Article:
Over the next 30 years, she wrote the book on the true meaning of the word “empowerment.”  It wasn’t the common meaning given by nonprofits and academics and agencies that serve people who are excluded from the mainstream.  It wasn’t the meaning given by people who pontificate about how great our society will be when everyone stands on his or her own two feet without asking help from anyone.  This was a woman who had to ask help for everything, so “empowerment” was something that she had to convey to others without lifting a finger.  Imagine.

She started by listening to the persons with whom she came in contact – the caregivers, the friends from college, the doctors, rehab specialists, clergy, family members.  She did not pry, but she noticed the sound of their voices, the timbre, the tone.  She got so she could hear when tears were hiding behind their laughter.  She asked gently about things and the people they cared about.  She was not afraid of silence; she waited for their answers.  She never divulged their secrets or talked behind their backs.  They learned to trust her.  They often came to see her on days they were not assigned or expected.

She noticed how people acted, whether they entered her room with an energetic step or their actions betrayed fatigue or worry.  She made them turn on music she said was for her, but really, it was music she thought would give them peace or solace or make them bubble with joy.  She talked about the books she had listened to, or the little truisms and stories she had picked up from others.  She made people laugh, she gave them courage, she forced them to see what she saw in them  — the beauty and power in their capacity to ease the suffering of others by the simplest act:  a sip of water to parched lips, a bite of food to someone who had waited too long to be fed, a soft cloth to the forehead of someone who was sweating in the heat.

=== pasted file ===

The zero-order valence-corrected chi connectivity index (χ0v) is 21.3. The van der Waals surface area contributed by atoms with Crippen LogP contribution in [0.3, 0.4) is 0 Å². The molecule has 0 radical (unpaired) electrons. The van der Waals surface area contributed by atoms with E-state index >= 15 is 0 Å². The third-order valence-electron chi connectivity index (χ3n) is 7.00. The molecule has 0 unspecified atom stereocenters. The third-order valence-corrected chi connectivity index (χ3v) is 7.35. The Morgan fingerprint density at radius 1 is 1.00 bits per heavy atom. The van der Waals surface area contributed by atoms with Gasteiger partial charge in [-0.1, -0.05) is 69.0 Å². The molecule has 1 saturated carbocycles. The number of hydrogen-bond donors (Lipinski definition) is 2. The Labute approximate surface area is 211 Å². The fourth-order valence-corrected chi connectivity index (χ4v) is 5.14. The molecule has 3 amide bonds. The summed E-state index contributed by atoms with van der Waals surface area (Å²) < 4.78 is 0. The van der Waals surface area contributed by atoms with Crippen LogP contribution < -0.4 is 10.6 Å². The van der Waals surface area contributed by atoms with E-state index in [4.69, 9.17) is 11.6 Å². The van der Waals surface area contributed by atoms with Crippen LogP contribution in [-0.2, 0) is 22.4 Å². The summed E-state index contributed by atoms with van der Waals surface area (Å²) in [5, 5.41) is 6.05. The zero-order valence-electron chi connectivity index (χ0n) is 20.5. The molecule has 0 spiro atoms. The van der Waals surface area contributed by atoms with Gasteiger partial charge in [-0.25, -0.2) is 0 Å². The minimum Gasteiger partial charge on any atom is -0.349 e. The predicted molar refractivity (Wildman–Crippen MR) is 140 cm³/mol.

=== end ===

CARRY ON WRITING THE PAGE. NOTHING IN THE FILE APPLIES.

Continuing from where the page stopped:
She made them unafraid to handle her body.  She could talk a terrified visitor through the use of the Hoyer lift.  She could make people laugh while teaching them to drain her leg bag.  She could look you in the eye with a sideways glance and convince you of the goodness within you, of your capacity to achieve anything, of the importance of every little act of decency and kindness, of truth and courage, you ever contemplated doing.

And just to burn the lesson into your brain, and take away any excuses that false humility might lend to your underperformance, she demonstrated exactly what she meant.  She spent 20 years getting a bachelor’s and master’s degree and a doctorate.  When her field work requirement came due, she found a way to change regulations so she and subsequent doctoral candidates could leave the country to complete their required studies without losing Medicaid.  She talked medical supply companies into donating wheelchairs and assistive devices to take with her when she did her field study in Nicaragua, where many people had lost mobility in the civil war.

She took that skill of engaging in the day-to-day care and concern of others into the classroom and became an instructor whose teaching was celebrated each year by students at a renowned state university.

Her name is no longer known to any but those whom she touched.  But there are many of us who can never forget her.  Few even know where she is buried.  But she lives in our hearts, for she taught us that if you really want your life to make a difference, you need to learn how to write small.


{ 5 comments… read them below or add one }

Morgan Machen October 1, 2020 at 3:15 pm

That was beautiful. Thank you.


Joni Halpern October 2, 2020 at 1:28 pm

Thank you for reading, Morgan.


Angie October 1, 2020 at 3:45 pm

Yes! If we’d all stop asking what’s in it for us, and ask instead “how can I help?” the world would be a kinder place.
We have opportunities to make a difference in every life we touch. Sometimes just a smile or a hello can change someone’s day.

Writing small… I like that.


Joni Halpern October 2, 2020 at 1:28 pm

Angie, you couldn’t be more correct.


Sam Calvano October 5, 2020 at 3:14 pm

Nice article Joni.